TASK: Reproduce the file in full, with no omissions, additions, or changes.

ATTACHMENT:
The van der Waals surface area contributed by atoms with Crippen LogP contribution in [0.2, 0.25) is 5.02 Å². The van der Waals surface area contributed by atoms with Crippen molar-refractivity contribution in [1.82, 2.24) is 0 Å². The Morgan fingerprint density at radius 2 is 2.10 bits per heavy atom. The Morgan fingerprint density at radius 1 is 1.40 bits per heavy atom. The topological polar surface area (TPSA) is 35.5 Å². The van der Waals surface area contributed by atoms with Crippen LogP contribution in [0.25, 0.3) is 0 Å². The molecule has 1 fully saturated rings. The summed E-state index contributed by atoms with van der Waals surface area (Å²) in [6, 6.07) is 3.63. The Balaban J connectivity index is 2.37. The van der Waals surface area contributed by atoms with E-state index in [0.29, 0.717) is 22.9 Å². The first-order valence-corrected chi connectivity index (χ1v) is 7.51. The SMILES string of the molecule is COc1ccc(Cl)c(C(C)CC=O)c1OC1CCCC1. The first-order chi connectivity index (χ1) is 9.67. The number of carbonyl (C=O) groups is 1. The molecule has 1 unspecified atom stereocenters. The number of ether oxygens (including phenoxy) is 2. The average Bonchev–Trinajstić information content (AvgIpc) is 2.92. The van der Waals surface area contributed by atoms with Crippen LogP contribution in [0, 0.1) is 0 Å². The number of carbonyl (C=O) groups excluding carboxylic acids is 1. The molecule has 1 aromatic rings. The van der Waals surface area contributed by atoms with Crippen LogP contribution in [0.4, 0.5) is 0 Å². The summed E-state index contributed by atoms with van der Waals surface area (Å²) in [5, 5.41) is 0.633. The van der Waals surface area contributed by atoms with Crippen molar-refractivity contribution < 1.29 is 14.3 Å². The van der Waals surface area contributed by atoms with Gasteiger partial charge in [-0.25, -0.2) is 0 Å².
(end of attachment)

The van der Waals surface area contributed by atoms with Crippen LogP contribution in [0.2, 0.25) is 5.02 Å². The van der Waals surface area contributed by atoms with Crippen molar-refractivity contribution in [1.82, 2.24) is 0 Å². The Morgan fingerprint density at radius 2 is 2.10 bits per heavy atom. The Morgan fingerprint density at radius 1 is 1.40 bits per heavy atom. The topological polar surface area (TPSA) is 35.5 Å². The van der Waals surface area contributed by atoms with Crippen LogP contribution in [0.25, 0.3) is 0 Å². The molecule has 1 fully saturated rings. The summed E-state index contributed by atoms with van der Waals surface area (Å²) in [6, 6.07) is 3.63. The Balaban J connectivity index is 2.37. The van der Waals surface area contributed by atoms with E-state index in [0.29, 0.717) is 22.9 Å². The first-order valence-corrected chi connectivity index (χ1v) is 7.51. The SMILES string of the molecule is COc1ccc(Cl)c(C(C)CC=O)c1OC1CCCC1. The first-order chi connectivity index (χ1) is 9.67. The number of carbonyl (C=O) groups is 1. The molecule has 1 unspecified atom stereocenters. The number of ether oxygens (including phenoxy) is 2. The average Bonchev–Trinajstić information content (AvgIpc) is 2.92. The van der Waals surface area contributed by atoms with Crippen LogP contribution in [0, 0.1) is 0 Å². The number of carbonyl (C=O) groups excluding carboxylic acids is 1. The molecule has 1 aromatic rings. The van der Waals surface area contributed by atoms with Crippen LogP contribution in [0.4, 0.5) is 0 Å². The summed E-state index contributed by atoms with van der Waals surface area (Å²) in [5, 5.41) is 0.633. The van der Waals surface area contributed by atoms with Crippen molar-refractivity contribution < 1.29 is 14.3 Å². The van der Waals surface area contributed by atoms with Gasteiger partial charge in [-0.25, -0.2) is 0 Å².